In the Winter, I start to get the itch to start planning a garden extra early. Sometimes it’s only a few days past the holidays and I’m already waiting at the mailbox every morning for seed catalogs. I love that feeling of awaiting the Spring, but let’s admit it – it’s painful to wait!
When it’s cold out and we are getting flurries, all I’m doing is sitting by the fire planning out my flower and vegetable crops. I love a good perennial garden because it’s relatively easy to maintain, but I also love filling gaps with annuals like Dahlias and Nasturtiums, and even some Marigolds around my vegetable garden as a trap crop.
Then there’s the vegetable garden. I draw out my beds, remind myself what was planted where, and pick new spots for them. I delight in thinking about crop rotation and where my beans are needed most to repair soil, and whether my tomatoes will get enough sun in their new placement. I must draw and re-draw these plans all Winter, and when Spring comes, I forget it all and come up with something new.
That process of planning a garden is what makes gardening fun for me, I love to think about the Spring garden and plan for it while I wait. But in today’s story, Eight Volunteer Pumpkins, writer Suzanne L. Simpson tells us of the time she had an injury right before the season was kicking off, and missed out on eight weeks of the season. As you might be able to tell from the title, she did get a small crop that year, but I love how thinking about her garden got her through recovery, and in the end, was there waiting for her when she returned home.
If You Love Planning a Garden, You’ll Love This Story
This story comes from our archive that spans over 30 years and includes more than 130 magazine issues of GreenPrints. Pieces like these that inject the joy of gardening into everyday life lessons always brighten up my day, and I hope it does for you as well. Enjoy!
Eight Volunteer Pumpkins
And how they welcomed me home.
By Suzanne L. Simpson
The day my husband and I moved to our new home in Maryland, I fell off the moving truck and received a severe head injury, not the welcome to the neighborhood I expected. It was Spring—I had plans! There was new dirt to dig, native plants to get acquainted with, a new zone to grow in. Instead, I was admitted to a nursing home for rehabilitation and placed in room 16B, right across from the nurses’ station.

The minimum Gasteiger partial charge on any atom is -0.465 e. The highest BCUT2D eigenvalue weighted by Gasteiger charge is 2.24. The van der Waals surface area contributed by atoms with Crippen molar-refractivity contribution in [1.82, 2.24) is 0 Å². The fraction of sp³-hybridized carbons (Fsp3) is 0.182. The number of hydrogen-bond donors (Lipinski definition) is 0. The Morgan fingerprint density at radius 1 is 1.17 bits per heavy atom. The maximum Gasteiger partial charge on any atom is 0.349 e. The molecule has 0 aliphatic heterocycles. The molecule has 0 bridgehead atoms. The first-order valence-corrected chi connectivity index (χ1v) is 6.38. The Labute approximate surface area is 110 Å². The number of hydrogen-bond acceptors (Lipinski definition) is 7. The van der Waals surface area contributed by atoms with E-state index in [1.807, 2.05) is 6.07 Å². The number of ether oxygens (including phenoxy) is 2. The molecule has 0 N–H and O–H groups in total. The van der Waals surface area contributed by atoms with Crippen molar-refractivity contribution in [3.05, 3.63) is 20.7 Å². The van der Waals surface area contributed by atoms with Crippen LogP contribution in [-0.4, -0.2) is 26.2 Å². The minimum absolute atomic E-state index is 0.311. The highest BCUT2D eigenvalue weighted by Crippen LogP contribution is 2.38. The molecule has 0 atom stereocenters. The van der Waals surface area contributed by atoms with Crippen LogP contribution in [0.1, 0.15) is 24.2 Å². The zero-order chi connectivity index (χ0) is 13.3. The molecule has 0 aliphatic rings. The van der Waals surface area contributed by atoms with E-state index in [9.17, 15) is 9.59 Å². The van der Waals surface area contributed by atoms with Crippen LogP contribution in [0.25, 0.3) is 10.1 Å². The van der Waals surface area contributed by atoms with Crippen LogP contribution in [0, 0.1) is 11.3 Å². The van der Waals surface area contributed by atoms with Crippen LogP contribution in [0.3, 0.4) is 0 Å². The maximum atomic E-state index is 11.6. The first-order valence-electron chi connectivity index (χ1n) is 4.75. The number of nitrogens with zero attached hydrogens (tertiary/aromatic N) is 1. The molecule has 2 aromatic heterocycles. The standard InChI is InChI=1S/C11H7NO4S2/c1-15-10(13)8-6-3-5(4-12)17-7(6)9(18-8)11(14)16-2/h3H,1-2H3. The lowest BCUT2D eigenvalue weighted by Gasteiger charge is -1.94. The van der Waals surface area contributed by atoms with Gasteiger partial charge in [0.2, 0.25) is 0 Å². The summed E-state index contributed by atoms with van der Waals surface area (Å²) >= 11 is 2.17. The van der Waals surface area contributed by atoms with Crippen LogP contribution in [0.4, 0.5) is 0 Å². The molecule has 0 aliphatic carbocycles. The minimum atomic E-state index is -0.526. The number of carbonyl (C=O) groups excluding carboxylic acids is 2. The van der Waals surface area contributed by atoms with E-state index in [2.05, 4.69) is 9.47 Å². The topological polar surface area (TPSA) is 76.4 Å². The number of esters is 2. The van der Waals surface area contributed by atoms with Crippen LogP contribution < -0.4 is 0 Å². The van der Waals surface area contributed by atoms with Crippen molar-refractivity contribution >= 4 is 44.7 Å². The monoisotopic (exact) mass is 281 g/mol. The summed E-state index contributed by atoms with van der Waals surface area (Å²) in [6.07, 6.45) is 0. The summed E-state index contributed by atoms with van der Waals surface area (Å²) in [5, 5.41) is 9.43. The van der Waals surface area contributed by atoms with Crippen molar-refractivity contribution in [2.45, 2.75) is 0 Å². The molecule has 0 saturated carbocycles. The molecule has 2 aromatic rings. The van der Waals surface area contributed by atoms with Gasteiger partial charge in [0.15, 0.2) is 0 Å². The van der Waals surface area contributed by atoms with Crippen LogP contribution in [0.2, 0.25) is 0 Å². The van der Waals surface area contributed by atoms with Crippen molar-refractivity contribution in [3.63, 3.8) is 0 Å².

What was I doing there? I was a youngster—just 55! But I couldn’t walk, and I was going to need hours and hours of therapy if I was to become ambulatory again.
Eager to be released as soon as possible, I went at my therapy full-throttle, my garden always on my mind. My husband was my only regular visitor; our family and friends were miles away. New church acquaintances brought me a daily devotional calendar, so I could pray the days away until independence. But most of the time I was alone, confined to my bed. Aching for companionship and conversation, I often told the nursing staff about gardening topics from aeration to zucchini. The nurses’ station was always noisy and busy, especially during shift changes, even the one at 10:45 p.m. I could hear their conversations—loud, jovial, sometimes confrontational.
One night one nurse said to another, “Hey, Robin, 16B, whatever you do, steer clear of all gardening topics. I mean, she will go on and on. She couldn’t plant this and it’s too late for that. And, oh, those flowers Miss Pearl and Lucy got, she was growing them where she just moved from. I mean seriously, blah, blah, blah . . . ”
When I heard snickers and agreement from other nurses, I was heartbroken—but it also bolstered my determination to get free of my wheelchair and back into the dirt. I redoubled my efforts in the therapy room. Soon I was awarded a walker.
Several days later, a smiling nurse checked my vitals, flipped through some papers, and then paused. “Mrs. Simpson,” she said, “you ready to bolt on out of here like them plants you talk about?” I said loudly, “Oh, my unplanted gourds, yes!”
I made it home, but needed continued therapy and care before I could walk unassisted. Finally the great day came when, using my walker, I made a trip to the garden. So much had grown! True, it was unkempt, but it was green and lush and alive!
I spotted volunteer pumpkins growing in my compost pile. I love compost volunteers. I looked closely and, with tear-filled eyes, counted eight perfectly round pumpkins soaking up the sun.
There was one pumpkin for each week I couldn’t garden. Eight weeks, 56 days, eight pumpkins.
At least my plants understood me. ❖
By Suzanne L. Simpson, published originally in 2019, in GreenPrints Issue #118. Illustrations by Blanche Derby.
Did you enjoy this story about planning a garden? Leave a comment below with your own story!